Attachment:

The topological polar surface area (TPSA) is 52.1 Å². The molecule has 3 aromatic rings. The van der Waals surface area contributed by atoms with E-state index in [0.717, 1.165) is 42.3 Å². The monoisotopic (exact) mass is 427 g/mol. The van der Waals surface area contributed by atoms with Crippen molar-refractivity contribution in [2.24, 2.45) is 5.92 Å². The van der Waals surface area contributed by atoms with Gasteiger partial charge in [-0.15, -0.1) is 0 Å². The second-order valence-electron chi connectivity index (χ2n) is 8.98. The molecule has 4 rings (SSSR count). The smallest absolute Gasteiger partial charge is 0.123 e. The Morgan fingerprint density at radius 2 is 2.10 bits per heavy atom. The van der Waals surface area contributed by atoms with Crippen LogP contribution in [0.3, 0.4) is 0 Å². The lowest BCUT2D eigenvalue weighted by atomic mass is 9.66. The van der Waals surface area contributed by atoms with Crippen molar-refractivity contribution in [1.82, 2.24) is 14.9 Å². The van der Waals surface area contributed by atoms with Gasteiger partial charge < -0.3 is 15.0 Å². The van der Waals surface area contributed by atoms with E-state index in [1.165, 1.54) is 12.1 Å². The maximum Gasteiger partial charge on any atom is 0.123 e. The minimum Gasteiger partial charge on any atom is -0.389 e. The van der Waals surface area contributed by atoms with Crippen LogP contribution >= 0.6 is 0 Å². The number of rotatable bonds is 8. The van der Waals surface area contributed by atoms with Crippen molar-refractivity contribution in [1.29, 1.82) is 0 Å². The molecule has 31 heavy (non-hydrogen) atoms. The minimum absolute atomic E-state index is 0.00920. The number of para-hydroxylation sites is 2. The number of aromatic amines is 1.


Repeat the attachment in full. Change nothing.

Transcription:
The topological polar surface area (TPSA) is 52.1 Å². The molecule has 3 aromatic rings. The van der Waals surface area contributed by atoms with E-state index in [0.717, 1.165) is 42.3 Å². The monoisotopic (exact) mass is 427 g/mol. The van der Waals surface area contributed by atoms with Crippen molar-refractivity contribution in [2.24, 2.45) is 5.92 Å². The van der Waals surface area contributed by atoms with Gasteiger partial charge in [-0.15, -0.1) is 0 Å². The second-order valence-electron chi connectivity index (χ2n) is 8.98. The molecule has 4 rings (SSSR count). The smallest absolute Gasteiger partial charge is 0.123 e. The Morgan fingerprint density at radius 2 is 2.10 bits per heavy atom. The van der Waals surface area contributed by atoms with Crippen LogP contribution in [0.3, 0.4) is 0 Å². The lowest BCUT2D eigenvalue weighted by atomic mass is 9.66. The van der Waals surface area contributed by atoms with Crippen molar-refractivity contribution in [1.82, 2.24) is 14.9 Å². The van der Waals surface area contributed by atoms with Gasteiger partial charge < -0.3 is 15.0 Å². The van der Waals surface area contributed by atoms with E-state index in [1.165, 1.54) is 12.1 Å². The maximum Gasteiger partial charge on any atom is 0.123 e. The minimum Gasteiger partial charge on any atom is -0.389 e. The van der Waals surface area contributed by atoms with Crippen LogP contribution >= 0.6 is 0 Å². The number of rotatable bonds is 8. The van der Waals surface area contributed by atoms with Crippen molar-refractivity contribution in [1.29, 1.82) is 0 Å². The molecule has 31 heavy (non-hydrogen) atoms. The minimum absolute atomic E-state index is 0.00920. The number of para-hydroxylation sites is 2. The number of aromatic amines is 1.